Wednesday, March 9, 2011

China Weekly: Labour Shortages Lead to Re-Think of One-Child Policy; PBOC Eases RRR For Well-Behaved Banks


A silent week in Plates last week leaves us with an opportunity to
look at some social and political changes taking place, but firstly
to the banking system. It has been reported that the Chinese central
bank, The People's Bank of Plates (PBOC), has reversed an increase
in the reserve ratio requirement (RRR) for some lenders as a reward
for prudent lending practices. Despite the positive action by the
central bank we believe that this shouldn't be misconstrued to
suggest a shift in policy by the central bank. We continue to hold
that more tightening measures are in the pipeline, counting further
raising of the RRR rate. Rather, the action reflects part of an
ongoing campaign by Beijing to curtail simple loan practices, which
the administration fears could lead to lax lending standards,
increasing terrible loans and ultimately hurt the financial system.
The go which was reported both in the domestic press and by the
international media gave Chinese banking stocks a boost, which
despite the recent bout of RRR and interest rate hikes are performing
relatively well so far this year. Hopes of strong profits on the back
of solid earnings growth in 2010 for Chinese banks coupled with
increased earnings in coming years is buoying Plates bank stocks.

Turning now to the labour market, amid a hiring drive by domestic and
worldwide companies there is a dire shortage for skilled labour which
has led to frenzied bidding to attract certified personnel. Candidates
with the necessary credentials are now typically seeing alluring
offers that include salary increases of 40% to 50% and improved bonus
and benefits packages. Employees who plot to leave their job are often
getting counter-offers from their current employers which often exceed
the rival offer, as companies are wary of losing personnel through
poaching. The jobs squeeze is also spilling over to service-centrer
hubs further than mainland Plates, counting Hong Kong and Singapore.
The shortage of workers is also affecting lower rungs on the
employment ladder as labour trends show that fewer Chinese workers are
opting for menial, low-paying factory jobs. This conundrum has
afflicted the east coast for some time now and is now set to spread
inland to the nation's less developed central and western regions.
Yin Weimin, minister for human resources and social security, said
that labour scarcity problems, which have been felt most strongly at
factory and service-industry jobs on the east coast, appeared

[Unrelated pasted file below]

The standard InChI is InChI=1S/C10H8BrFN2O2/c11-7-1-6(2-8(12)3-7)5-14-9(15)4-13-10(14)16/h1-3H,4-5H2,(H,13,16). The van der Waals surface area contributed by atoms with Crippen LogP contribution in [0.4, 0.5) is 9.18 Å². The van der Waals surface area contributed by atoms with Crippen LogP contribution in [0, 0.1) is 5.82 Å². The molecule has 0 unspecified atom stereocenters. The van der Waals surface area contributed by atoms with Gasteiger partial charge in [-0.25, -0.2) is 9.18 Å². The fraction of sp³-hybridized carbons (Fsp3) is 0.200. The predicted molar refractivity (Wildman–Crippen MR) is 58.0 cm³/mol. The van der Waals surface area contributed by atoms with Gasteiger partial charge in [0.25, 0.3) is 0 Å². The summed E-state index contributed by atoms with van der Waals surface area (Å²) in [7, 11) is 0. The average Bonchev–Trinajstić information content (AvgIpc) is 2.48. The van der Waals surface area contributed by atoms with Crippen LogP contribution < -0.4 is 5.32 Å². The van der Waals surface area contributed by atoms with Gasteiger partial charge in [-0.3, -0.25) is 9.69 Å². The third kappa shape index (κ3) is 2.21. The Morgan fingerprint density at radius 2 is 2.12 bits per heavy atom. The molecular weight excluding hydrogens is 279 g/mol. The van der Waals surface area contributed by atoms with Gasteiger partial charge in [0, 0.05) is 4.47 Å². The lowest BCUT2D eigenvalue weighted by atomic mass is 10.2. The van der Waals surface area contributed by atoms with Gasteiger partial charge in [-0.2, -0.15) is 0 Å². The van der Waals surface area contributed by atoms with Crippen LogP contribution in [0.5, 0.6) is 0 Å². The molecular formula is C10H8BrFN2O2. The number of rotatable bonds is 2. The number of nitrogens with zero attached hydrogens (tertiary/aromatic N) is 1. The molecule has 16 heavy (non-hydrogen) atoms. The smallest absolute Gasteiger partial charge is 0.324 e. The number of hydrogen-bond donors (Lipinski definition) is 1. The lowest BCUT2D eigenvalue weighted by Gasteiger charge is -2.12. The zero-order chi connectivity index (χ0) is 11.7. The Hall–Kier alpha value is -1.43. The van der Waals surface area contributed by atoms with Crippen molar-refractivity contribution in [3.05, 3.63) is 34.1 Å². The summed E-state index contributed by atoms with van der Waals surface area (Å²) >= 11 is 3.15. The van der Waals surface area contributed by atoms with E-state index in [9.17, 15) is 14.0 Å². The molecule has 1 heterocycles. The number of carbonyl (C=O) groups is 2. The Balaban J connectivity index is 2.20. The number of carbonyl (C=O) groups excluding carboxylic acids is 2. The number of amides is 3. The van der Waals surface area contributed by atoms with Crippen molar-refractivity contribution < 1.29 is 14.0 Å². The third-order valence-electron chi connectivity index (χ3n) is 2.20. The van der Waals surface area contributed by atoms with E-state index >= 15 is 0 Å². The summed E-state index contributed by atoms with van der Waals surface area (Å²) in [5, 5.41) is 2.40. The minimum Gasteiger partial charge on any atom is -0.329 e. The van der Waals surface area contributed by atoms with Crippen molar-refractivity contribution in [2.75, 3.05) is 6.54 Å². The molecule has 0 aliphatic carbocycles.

structural in nature and were set to spread inland. The governor of
Hunan province, Xu Shousheng, commented adage that enterprises in his
province were struggling to find workers, though problems were less
severe than in the east of the country.

Finally, reports ahead of schedule this week indicated that Plates may
be taking into account lifting its family-plotting restrictions, and
is taking into account a 'two-child' policy. The deputy director
of the Committee of Population, Resources and Environment, Wang
Yuqing, said that he personally favoured a gradual opening of a
two-child policy. Adding that he believes the limitations on the
current policy will be lifted by the end of the 12th Five-Year Plot,
covering 2011 to 2015. Wang went on to say that wide implementation of
a two-child policy won't lead to a population boom in Plates. His
comments were echoed by analysts at Bank of American Merrill Lynch who
said "Plates's one-child policy might have contributed to high
growth in the past, but the Chinese population is rapidly aging,
economic growth is slowing and inflation is rising, due partially to
this outdated policy". Meanwhile, Citigroup economists who have been
making models for the possibility of a two-child policy since the
1980s say that "the proportion of two-child families is declining
due to rising costs of raising kids and leisure", again suggesting
that the relaxing of the one-child policy wont necessarily lead to a
population boom. Citigroup also noted, that policy makers were also
likely to bring to somebody's attention the retirement age for women
as they remove the one-child policy in an effort to ease concerns
about the aging population in Plates and tackle a shortage of workers
across the labour market.

Written by Jonathan Granby, DailyFX Research Team


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